CityPress - - News - LUBA­BALO NGCUKANA luba­balo.ngcukana@city­

Un­like most peo­ple, who spend Christ­mas with their fam­i­lies ex­chang­ing gifts and eat­ing sump­tu­ous meals, Sizwe Ku­pelo gives up his pre­cious time to en­ter­tain needy and vul­ner­a­ble chil­dren.

The new Eastern Cape gov­ern­ment spokesper­son has been host­ing chil­dren from ru­ral ar­eas, or­gan­is­ing jump­ing cas­tles for them, he­li­copter rides, and treat­ing them and their par­ents to feasts – mostly out of his own pocket and with the as­sis­tance of gen­er­ous donors.

Through the Sizwe Ku­pelo Foun­da­tion, a reg­is­tered not-for-profit or­gan­i­sa­tion he started in 2008, the spin doc­tor has touched many young, ru­ral lives.

“The aim is not to just feed them; it is to in­spire them. To­day, some of these kids are talk­ing about want­ing to be pi­lots be­cause they have been in a he­li­copter,” he said.

Ku­pelo, who spent more than a decade as the health de­part­ment spokesper­son serv­ing un­der six dif­fer­ent MECs, has qui­etly been fu­elling one of his pas­sions and mak­ing a dif­fer­ence in the lives of chil­dren from poor back­grounds.

“Since its in­cep­tion, the foun­da­tion has helped chil­dren who suf­fer from health com­pli­ca­tions by ar­rang­ing spe­cial­ist pri­vate health­care,” he said.

Although he started host­ing Christ­mas par­ties for chil­dren in his vil­lage of Mkankatho in Li­bode, he has since moved to other ar­eas.

He told City Press this week that he would have a spe­cial treat for 1 000 chil­dren in Tsholom­nqa out­side East Lon­don, where he will spoil them with food, toys and jump­ing cas­tles.

“Since 2008, I have not been spend­ing Christ­mas with my fam­ily like most peo­ple. I spend it with the needy be­cause I be­lieve they also de­serve hap­pi­ness. I take my own chil­dren to these par­ties so they can wit­ness the spirit of giv­ing.”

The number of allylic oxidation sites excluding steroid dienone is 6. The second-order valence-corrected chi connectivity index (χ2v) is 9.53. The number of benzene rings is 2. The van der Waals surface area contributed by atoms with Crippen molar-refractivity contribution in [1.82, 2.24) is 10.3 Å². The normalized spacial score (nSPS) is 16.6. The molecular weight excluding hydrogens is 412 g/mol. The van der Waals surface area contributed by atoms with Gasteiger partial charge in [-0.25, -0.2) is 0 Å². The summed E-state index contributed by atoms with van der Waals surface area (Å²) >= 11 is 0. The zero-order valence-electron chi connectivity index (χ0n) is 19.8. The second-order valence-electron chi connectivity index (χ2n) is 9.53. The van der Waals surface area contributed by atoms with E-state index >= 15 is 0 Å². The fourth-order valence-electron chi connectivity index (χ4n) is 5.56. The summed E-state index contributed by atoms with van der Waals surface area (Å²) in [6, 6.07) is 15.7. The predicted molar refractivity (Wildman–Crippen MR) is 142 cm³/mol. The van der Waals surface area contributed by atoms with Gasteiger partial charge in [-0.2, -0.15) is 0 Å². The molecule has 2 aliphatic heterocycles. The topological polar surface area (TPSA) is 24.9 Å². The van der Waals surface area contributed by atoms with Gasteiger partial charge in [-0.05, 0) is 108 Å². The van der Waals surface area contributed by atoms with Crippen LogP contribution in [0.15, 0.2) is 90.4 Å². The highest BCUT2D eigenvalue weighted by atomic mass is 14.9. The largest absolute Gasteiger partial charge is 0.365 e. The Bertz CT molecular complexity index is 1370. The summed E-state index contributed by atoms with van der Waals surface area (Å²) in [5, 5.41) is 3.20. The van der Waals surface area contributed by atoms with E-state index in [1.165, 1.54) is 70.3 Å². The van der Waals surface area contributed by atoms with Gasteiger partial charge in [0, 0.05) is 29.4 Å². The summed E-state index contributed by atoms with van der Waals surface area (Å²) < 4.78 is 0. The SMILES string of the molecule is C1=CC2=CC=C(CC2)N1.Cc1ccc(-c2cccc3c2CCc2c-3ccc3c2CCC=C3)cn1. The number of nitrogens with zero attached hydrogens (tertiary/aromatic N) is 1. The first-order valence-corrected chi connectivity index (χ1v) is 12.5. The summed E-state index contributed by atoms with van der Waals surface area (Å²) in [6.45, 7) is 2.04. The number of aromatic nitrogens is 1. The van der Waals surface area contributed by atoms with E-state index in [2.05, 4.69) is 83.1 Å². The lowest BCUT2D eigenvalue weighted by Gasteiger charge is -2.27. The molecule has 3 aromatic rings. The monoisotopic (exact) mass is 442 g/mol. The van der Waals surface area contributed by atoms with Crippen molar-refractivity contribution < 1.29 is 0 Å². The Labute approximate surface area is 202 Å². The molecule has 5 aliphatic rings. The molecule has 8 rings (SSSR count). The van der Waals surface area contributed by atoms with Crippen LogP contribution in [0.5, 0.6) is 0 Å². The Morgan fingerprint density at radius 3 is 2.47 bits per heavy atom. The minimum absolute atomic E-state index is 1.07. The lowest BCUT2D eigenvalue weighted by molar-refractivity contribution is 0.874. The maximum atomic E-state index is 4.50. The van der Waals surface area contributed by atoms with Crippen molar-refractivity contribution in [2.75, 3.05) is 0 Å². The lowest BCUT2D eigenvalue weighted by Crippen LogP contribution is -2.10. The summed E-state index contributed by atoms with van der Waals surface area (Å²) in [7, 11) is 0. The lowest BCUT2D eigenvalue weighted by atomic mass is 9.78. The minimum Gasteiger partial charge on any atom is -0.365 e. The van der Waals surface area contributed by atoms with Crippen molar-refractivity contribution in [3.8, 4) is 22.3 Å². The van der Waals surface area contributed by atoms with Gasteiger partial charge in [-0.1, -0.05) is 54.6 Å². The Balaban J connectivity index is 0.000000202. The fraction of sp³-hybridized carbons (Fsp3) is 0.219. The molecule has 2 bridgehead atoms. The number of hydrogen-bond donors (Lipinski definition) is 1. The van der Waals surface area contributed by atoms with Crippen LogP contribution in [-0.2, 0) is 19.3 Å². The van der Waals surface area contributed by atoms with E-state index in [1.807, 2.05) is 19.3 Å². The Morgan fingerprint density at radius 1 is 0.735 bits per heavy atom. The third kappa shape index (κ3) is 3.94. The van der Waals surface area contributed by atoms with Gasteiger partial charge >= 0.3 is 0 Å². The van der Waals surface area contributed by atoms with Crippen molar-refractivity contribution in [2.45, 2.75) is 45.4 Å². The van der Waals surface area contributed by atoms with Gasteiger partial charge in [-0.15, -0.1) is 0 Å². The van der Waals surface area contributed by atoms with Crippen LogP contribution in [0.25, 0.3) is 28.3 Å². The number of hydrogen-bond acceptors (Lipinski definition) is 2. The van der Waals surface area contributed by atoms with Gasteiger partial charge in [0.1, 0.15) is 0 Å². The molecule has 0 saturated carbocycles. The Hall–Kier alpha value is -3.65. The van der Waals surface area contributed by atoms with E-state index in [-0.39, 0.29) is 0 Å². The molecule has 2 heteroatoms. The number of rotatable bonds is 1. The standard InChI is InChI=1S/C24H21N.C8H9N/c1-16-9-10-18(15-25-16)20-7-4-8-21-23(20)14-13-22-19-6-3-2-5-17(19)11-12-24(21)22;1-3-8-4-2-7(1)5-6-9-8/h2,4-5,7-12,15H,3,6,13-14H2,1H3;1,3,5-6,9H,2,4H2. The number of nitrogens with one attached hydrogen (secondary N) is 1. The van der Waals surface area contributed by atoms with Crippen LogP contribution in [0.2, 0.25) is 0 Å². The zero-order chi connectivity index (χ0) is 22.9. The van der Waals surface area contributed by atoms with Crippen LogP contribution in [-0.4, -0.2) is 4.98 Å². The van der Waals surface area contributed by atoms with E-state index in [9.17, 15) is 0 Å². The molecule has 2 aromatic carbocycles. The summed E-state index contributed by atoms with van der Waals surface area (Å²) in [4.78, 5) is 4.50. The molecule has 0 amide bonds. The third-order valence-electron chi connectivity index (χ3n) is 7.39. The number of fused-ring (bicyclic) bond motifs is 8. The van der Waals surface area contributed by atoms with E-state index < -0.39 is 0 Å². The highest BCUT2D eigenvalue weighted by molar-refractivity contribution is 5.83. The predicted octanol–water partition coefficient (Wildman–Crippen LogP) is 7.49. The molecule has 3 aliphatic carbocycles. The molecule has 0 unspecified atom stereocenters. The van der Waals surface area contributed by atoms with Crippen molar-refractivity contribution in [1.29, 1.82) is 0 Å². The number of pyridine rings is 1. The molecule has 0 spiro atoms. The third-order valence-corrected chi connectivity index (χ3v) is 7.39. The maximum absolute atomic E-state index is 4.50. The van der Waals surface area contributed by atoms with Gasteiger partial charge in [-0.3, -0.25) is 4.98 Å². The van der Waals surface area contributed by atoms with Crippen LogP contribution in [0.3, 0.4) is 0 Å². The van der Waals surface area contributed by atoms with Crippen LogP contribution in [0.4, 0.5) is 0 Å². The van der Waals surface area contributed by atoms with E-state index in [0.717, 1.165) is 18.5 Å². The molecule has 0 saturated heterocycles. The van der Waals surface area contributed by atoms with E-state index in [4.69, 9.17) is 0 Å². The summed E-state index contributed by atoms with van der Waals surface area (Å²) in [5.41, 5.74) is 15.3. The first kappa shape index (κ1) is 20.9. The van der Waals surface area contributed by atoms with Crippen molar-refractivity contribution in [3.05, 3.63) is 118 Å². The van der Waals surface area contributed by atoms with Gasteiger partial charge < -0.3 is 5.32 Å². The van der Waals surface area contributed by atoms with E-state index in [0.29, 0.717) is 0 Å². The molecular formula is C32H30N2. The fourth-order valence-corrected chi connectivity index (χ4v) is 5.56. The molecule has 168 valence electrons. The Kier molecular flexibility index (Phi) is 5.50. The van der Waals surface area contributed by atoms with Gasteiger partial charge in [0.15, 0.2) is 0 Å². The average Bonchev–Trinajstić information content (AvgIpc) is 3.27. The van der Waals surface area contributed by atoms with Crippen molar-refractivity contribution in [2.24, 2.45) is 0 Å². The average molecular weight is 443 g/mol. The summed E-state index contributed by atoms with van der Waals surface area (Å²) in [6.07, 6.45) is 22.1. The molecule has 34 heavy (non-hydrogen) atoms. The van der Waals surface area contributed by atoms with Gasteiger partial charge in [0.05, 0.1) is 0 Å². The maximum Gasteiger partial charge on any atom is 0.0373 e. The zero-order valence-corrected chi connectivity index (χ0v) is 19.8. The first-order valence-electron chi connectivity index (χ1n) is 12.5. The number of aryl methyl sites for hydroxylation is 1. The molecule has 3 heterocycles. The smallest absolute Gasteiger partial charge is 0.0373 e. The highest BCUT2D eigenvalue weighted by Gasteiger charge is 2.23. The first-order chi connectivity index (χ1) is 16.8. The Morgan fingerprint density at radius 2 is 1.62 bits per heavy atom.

He said what gave him ful­fil­ment was to see the faces of joy from those he helped.

“When I see some­one in des­per­ate need for help, I get emo­tional and cry. I al­ways feel I need to do some­thing to as­sist.”

The foun­da­tion re­lies on gifts from in­di­vid­u­als, pro­fes­sion­als and small busi­nesses.

“We al­ways em­pha­sise that we don’t want mon­e­tary con­tri­bu­tions, and ap­peal to donors to buy gifts or any other es­sen­tials for do­na­tion,” he said.

As part of the back-to-school pro­gramme next month, the foun­da­tion will part­ner with var­i­ous busi­nesses to as­sist 14 schools in Lusik­isiki and Mthatha. The schools will re­ceive state of the art tablets for teach­ers and other ad­min­is­tra­tion staff, school shoes and uni­forms for poor learn­ers.

Ac­cord­ing to Ku­pelo, the back-to-school cam­paign, which was launched in 2011, has al­ready ben­e­fited 15 000 chil­dren and has helped to pro­vide bur­saries, lap­tops – that have been awarded to top ma­tric achiev­ers – and school uni­forms.

“We want to make sure that, with our part­ners in busi­ness, we con­tinue to help con­nect­ing ru­ral schools to ac­cess the in­ter­net so they can at least have ba­sic things like email.

“Our aim is to as­sist dis­ad­van­taged com­mu­ni­ties ac­cess re­sources they nor­mally would not have,” said Ku­pelo.


Sizwe Ku­pelo (sec­ond from left) at one of the Christ­mas par­ties he or­gan­ises for needy chil­dren

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